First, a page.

//Asian refiners seek alternative crudes as Middle East sour crudes prices rally – Oil

Asian refiners seek alternative crudes as Middle East sour crudes prices rally – Oil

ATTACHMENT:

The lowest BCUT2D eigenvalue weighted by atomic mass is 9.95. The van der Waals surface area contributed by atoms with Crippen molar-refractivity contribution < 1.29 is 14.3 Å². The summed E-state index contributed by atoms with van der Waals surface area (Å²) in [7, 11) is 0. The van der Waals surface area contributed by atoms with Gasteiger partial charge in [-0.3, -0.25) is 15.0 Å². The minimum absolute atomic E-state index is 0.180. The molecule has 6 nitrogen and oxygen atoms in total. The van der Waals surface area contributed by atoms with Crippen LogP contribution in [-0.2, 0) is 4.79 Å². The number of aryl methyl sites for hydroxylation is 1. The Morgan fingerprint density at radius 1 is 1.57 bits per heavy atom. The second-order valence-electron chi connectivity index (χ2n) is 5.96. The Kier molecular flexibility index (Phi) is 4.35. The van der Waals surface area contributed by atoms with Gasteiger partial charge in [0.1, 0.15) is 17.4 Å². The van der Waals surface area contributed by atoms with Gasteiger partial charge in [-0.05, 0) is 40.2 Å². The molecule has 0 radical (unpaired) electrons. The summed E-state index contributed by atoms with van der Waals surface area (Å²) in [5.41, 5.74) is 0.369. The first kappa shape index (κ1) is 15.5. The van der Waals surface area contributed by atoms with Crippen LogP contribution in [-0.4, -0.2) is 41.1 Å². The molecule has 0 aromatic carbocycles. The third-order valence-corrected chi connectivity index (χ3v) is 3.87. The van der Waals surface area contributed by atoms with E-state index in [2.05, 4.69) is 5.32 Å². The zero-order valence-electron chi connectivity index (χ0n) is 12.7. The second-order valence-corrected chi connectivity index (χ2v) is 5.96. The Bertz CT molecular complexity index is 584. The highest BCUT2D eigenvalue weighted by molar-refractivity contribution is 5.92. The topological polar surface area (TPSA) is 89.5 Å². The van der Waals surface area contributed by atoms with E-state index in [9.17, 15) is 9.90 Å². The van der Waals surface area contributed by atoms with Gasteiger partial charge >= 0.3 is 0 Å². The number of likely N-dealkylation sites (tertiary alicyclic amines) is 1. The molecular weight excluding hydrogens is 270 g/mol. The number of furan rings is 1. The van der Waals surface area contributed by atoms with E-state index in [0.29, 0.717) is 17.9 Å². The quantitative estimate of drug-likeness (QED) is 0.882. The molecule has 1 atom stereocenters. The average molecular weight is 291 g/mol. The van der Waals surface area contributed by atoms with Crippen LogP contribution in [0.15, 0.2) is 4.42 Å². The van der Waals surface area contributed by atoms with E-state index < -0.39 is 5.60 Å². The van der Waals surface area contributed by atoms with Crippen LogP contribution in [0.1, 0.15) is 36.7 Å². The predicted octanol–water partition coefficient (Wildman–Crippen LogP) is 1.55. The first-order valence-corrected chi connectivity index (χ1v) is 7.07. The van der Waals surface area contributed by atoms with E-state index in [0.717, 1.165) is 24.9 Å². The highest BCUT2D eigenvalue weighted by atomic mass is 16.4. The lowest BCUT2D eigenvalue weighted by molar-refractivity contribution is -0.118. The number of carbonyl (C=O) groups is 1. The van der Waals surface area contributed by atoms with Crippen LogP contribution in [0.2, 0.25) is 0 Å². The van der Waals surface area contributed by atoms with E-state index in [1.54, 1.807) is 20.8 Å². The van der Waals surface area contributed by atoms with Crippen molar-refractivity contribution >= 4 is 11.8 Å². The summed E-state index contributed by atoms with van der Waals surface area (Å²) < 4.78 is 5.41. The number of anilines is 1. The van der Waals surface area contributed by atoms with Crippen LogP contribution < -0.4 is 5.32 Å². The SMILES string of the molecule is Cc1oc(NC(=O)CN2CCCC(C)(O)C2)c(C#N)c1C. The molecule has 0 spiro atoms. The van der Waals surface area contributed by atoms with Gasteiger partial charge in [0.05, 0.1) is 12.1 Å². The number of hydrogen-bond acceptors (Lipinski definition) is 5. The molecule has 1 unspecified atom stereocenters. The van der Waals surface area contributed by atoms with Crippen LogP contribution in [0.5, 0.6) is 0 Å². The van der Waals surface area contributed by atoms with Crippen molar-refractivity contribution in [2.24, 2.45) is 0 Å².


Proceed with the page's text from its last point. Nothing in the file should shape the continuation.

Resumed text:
Rising prices for staple crude oil from the Middle East have caused Asian refiners to seek alternatives crudes from other regions.The spread between front-line cash Dubai versus same-month Dubai swap was assessed at a premium of 70 cents/b on Friday, the highest since July 31, 2015 when it was at a premium of 85 cents/b, S&P Global Platts data show.On a monthly basis, the spread between front-line cash Dubai versus same-month Dubai swaps has risen to average a premium of 46 cents/b in October to-date, almost double the average premium of 21 cents/b for the whole of September.The Middle East sour crude market has strengthened this month as Asian end-user demand remained strong due to the winter season in North Asia and as product margins remained relatively healthy, while opportunities for arbitrage cargoes from the West remained limited.Article continues below…On the supply side, Asian refiners are faced with tightening crude exports from Middle East as Saudi Aramco and Abu Dhabi National Oil Co. have announced term allocation cuts to customers as part of their commitment under OPEC’s November 30, 2016, deal to reduce production by 486,000 b/d and 139,000 b/d, respectively, from last October levels.The stronger Middle East crude structure as well as rising cash differentials have caused Asian refiners to seek alternative grades this week.Taiwan’s Formosa Petrochemical Corp. this week issued a tender seeking a 730,000 barrel cargo of ESPO Blend crude for delivery in December. The tender closes on Friday with same day validity.The Taiwanese refiner issued the rare tender for the Far East Russian grade to “check the economics of buying ESPO” in view of the current strength in the Middle East sour crude market, according to a source close to the matter.Formosa typically issues tenders seeking Middle East sour crudes such as Oman or Banoco Arab Medium crudes.Earlier in the week, Sri Lanka’s Ceylon Petroleum Corp., or Ceypetco, has also issued a tender seeking a crude “similar or better than” Murban crude for delivery over December 1-5 or December 4-5.At the same time, the refiner issued a tender seeking a 700,000-barrel cargo of Murban crude for delivery over December 1-5 or December 4-5. Both tenders closed on October 11 and were valid for three days after the close.Prior to the issue of these tenders, Ceypetco was heard to have cancelled a tender seeking a 700,000-barrel Murban crude cargo for delivery over November 29-December 3 as the offer prices received were higher than expected, a source with direct knowledge of the deal told Platts.Meanwhile, traders on Friday noted that fewer Al-Shaheen crude cargoes were expected for December due to shipment delays caused by an unspecified field production issue.Last month, a total of up to 15 cargoes were available for November-loading last month, they said.Qatar Petroleum, on behalf of North Oil, has issued a tender offering two cargoes of the crude, in quantities of either 500,000 barrels or 600,000 barrels each, for loading over December 19-20 and December 23-24.In contrast, Qatar Petroleum offered four November-loading cargoes last month.”With only two cargoes in [Qatar Petroleum’s] Al-Shaheen tender, maybe the [medium-heavy sour crude] market will [continue to] be supported,” said a East Asian crude trader.–Ada Taib, ada.taib@spglobal.com–Edited by Maurice Geller, maurice.geller@spglobal.com

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